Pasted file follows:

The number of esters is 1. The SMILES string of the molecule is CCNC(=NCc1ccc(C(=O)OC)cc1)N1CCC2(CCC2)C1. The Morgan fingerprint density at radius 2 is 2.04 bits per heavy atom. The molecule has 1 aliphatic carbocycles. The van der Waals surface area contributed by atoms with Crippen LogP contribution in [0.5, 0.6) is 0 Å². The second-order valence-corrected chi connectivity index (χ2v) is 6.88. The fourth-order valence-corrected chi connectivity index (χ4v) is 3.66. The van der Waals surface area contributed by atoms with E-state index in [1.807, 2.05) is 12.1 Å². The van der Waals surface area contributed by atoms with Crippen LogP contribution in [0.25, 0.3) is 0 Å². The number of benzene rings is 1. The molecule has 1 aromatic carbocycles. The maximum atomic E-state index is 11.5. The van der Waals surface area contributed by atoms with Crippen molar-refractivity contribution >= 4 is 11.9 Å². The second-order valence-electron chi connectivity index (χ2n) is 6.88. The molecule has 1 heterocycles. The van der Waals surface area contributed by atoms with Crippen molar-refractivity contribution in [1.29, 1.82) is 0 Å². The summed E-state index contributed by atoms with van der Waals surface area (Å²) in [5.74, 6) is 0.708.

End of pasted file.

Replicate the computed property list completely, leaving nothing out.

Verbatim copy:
The number of esters is 1. The SMILES string of the molecule is CCNC(=NCc1ccc(C(=O)OC)cc1)N1CCC2(CCC2)C1. The Morgan fingerprint density at radius 2 is 2.04 bits per heavy atom. The molecule has 1 aliphatic carbocycles. The van der Waals surface area contributed by atoms with Crippen LogP contribution in [0.5, 0.6) is 0 Å². The second-order valence-corrected chi connectivity index (χ2v) is 6.88. The fourth-order valence-corrected chi connectivity index (χ4v) is 3.66. The van der Waals surface area contributed by atoms with E-state index in [1.807, 2.05) is 12.1 Å². The van der Waals surface area contributed by atoms with Crippen LogP contribution in [0.25, 0.3) is 0 Å². The number of benzene rings is 1. The molecule has 1 aromatic carbocycles. The maximum atomic E-state index is 11.5. The van der Waals surface area contributed by atoms with Crippen molar-refractivity contribution >= 4 is 11.9 Å². The second-order valence-electron chi connectivity index (χ2n) is 6.88. The molecule has 1 heterocycles. The van der Waals surface area contributed by atoms with Crippen molar-refractivity contribution in [1.29, 1.82) is 0 Å². The summed E-state index contributed by atoms with van der Waals surface area (Å²) in [5.74, 6) is 0.708.